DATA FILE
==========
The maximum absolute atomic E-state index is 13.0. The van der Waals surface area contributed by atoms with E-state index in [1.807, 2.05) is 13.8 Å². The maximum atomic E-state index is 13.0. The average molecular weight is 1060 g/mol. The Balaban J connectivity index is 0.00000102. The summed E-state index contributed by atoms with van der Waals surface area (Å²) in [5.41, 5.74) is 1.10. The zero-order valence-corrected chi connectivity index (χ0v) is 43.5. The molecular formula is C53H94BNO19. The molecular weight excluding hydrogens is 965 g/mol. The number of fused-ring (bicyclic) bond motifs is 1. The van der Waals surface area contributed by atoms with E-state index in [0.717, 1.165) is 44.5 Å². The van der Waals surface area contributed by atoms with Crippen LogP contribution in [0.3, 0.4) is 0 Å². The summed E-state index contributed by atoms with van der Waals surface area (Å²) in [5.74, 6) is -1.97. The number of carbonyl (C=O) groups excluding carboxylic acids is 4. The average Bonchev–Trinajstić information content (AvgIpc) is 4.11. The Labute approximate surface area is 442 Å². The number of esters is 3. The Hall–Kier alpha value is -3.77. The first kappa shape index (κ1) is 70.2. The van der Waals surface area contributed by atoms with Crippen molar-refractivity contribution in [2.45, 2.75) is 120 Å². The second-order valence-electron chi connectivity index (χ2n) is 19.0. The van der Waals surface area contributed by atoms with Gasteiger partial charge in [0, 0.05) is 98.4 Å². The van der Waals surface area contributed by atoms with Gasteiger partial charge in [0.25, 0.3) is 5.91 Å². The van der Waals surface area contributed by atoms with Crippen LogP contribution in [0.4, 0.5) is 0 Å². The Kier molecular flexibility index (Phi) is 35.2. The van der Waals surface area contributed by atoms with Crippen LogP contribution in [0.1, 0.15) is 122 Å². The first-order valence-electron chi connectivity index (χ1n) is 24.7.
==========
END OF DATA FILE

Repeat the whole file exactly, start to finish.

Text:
The maximum absolute atomic E-state index is 13.0. The van der Waals surface area contributed by atoms with E-state index in [1.807, 2.05) is 13.8 Å². The maximum atomic E-state index is 13.0. The average molecular weight is 1060 g/mol. The Balaban J connectivity index is 0.00000102. The summed E-state index contributed by atoms with van der Waals surface area (Å²) in [5.41, 5.74) is 1.10. The zero-order valence-corrected chi connectivity index (χ0v) is 43.5. The molecular formula is C53H94BNO19. The molecular weight excluding hydrogens is 965 g/mol. The number of fused-ring (bicyclic) bond motifs is 1. The van der Waals surface area contributed by atoms with E-state index in [0.717, 1.165) is 44.5 Å². The van der Waals surface area contributed by atoms with Crippen LogP contribution in [0.3, 0.4) is 0 Å². The summed E-state index contributed by atoms with van der Waals surface area (Å²) in [5.74, 6) is -1.97. The number of carbonyl (C=O) groups excluding carboxylic acids is 4. The average Bonchev–Trinajstić information content (AvgIpc) is 4.11. The Labute approximate surface area is 442 Å². The number of esters is 3. The Hall–Kier alpha value is -3.77. The first kappa shape index (κ1) is 70.2. The van der Waals surface area contributed by atoms with Crippen molar-refractivity contribution in [2.45, 2.75) is 120 Å². The second-order valence-electron chi connectivity index (χ2n) is 19.0. The van der Waals surface area contributed by atoms with Gasteiger partial charge in [0, 0.05) is 98.4 Å². The van der Waals surface area contributed by atoms with Gasteiger partial charge in [0.25, 0.3) is 5.91 Å². The van der Waals surface area contributed by atoms with Crippen LogP contribution in [0.4, 0.5) is 0 Å². The Kier molecular flexibility index (Phi) is 35.2. The van der Waals surface area contributed by atoms with Crippen LogP contribution in [0.1, 0.15) is 122 Å². The first-order valence-electron chi connectivity index (χ1n) is 24.7.